Please support my marathon challenge
Posted in ECB
On 15 December 2002 I was informed by my consultant I had throat cancer.
I was 39 years of age, had been a professional athlete for much of my life, drank alcohol within reason and had never been a smoker.
Indeed, I did not even feel ill before finding a lump on the left side of my neck so being told I had the ‘Big C’ at such a young age and with eight-year-old twin daughters was a devastating blow to me and my family.
Over the next five months I was to have three major operations, which uncovered a further six tumours in my neck, and completed the treatment with 30 sessions of radiotherapy.
It was a huge challenge but thanks to the brilliance of a medical team led by my oncology consultant Mr Rogan Corbridge and radiologist Dr Chris Alcock I was one of the lucky ones.
During the past decade, approximately 80,000 people have been diagnosed with this form of cancer and, while more than half will have been cured, current treatment methods can have a devastating effect on the lives of patients, affecting their ability to speak, eat, taste, smell or see.
A year after completing the treatment I was having a routine check-up with Rogan and asked him “why me?”
He said he simply could not be certain but was setting up a charity called ‘Heads Up’ to fund pioneering research into head and neck cancer to try to find out the answer to that question.
I asked him if I could do anything to help, and was soon patron of the charity!
I will be very proud to represent them at the London Marathon on 21 April, particularly as this year’s event falls almost 10 years to the day since I finished my treatment for cancer.
I watched the London Marathon last year and, like always, I found it totally inspiring. Andy Flower and Gordon Lord, our head of elite coach development, ran it and now it’s my turn.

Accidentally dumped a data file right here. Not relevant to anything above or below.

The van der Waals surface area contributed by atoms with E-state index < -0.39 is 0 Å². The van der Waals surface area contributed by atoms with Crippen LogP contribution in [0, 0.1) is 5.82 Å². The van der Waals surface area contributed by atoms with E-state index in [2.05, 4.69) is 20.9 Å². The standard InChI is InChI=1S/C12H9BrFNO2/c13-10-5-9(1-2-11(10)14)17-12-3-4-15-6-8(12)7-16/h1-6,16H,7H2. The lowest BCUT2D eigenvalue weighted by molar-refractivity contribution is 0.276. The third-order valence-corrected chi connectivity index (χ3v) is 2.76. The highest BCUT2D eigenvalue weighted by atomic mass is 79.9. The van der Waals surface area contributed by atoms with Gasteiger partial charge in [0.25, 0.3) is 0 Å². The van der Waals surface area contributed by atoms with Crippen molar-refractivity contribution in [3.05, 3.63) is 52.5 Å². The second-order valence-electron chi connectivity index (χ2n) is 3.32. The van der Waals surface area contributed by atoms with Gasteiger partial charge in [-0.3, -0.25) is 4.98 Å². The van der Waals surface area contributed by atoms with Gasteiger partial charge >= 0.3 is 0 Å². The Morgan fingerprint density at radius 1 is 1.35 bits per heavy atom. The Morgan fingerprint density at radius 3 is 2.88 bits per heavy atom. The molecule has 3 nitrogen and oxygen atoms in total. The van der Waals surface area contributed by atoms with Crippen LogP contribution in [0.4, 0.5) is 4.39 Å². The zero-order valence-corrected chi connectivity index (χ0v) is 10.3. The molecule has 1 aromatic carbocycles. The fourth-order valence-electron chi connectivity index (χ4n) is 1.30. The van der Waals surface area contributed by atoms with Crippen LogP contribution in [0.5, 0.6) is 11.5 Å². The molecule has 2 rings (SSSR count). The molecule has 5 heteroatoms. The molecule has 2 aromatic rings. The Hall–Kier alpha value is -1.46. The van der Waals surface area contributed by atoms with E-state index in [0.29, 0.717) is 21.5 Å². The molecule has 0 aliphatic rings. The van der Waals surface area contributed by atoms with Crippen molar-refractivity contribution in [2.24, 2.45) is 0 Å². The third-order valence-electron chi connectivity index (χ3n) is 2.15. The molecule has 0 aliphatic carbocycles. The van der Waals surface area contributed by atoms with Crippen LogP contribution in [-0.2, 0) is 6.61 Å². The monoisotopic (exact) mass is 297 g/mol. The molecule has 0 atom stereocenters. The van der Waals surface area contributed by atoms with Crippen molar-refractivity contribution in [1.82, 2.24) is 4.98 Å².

Andrew Strauss is doing it this year too, but I am afraid I will be crossing the finishing line well after him. I saw him today and he is looking as fit as a butcher’s dog!
Training has been interesting, particularly as my knees are shot to bits from playing cricket and rugby.
I’ve had four operations on my right knee and one on my left, so that restricts the amount of training I can do. As a result, I have done all my running so far on a treadmill which is a bit more forgiving than pounding the pavements of Hertfordshire.
I’ve had some great advice from Huw Bevan, the England strength and conditioning coach, and Chris Rosimus, ECB’s performance nutritionist. I have followed their programmes as closely as possible to give myself a reasonable chance of getting over the finish line in one piece.
I started making small steps with three and four-mile runs and have now built up to 15 miles. It has not exactly been Mo Farah pace, and running long distances on a treadmill can be a bit soul destroying, so I time my runs to coincide with the beginning of football, rugby or cricket matches on the TV in my local gym to make the sessions a little less tedious.
I normally do my long runs on Saturday, some cross training on Sunday, then shorter runs on Tuesday, Wednesday and Thursday. At the moment these shorter runs are between four and eight miles but they are due to get longer in the coming weeks.
With my job I am travelling quite a lot so I have to be quite adaptable when it comes to getting the miles in my legs. When I was in Dharamsala last month with the England one-day international team I did 10 miles on the treadmill – we were almost 5,000 feet about sea level which made it even harder than normal.
This week I will be venturing onto the roads for the first time ahead of the Berkhamsted Half Marathon on Sunday. It will be my first half marathon and will give me a bit of a clue as to my preparation for the big race in London. I have no aspirations for a time. I’ll let you know how I do in my next blog.
The London Marathon will be my one and only effort at this distance and it would be greatly appreciated if you were able to support 'Heads Up' by clicking here.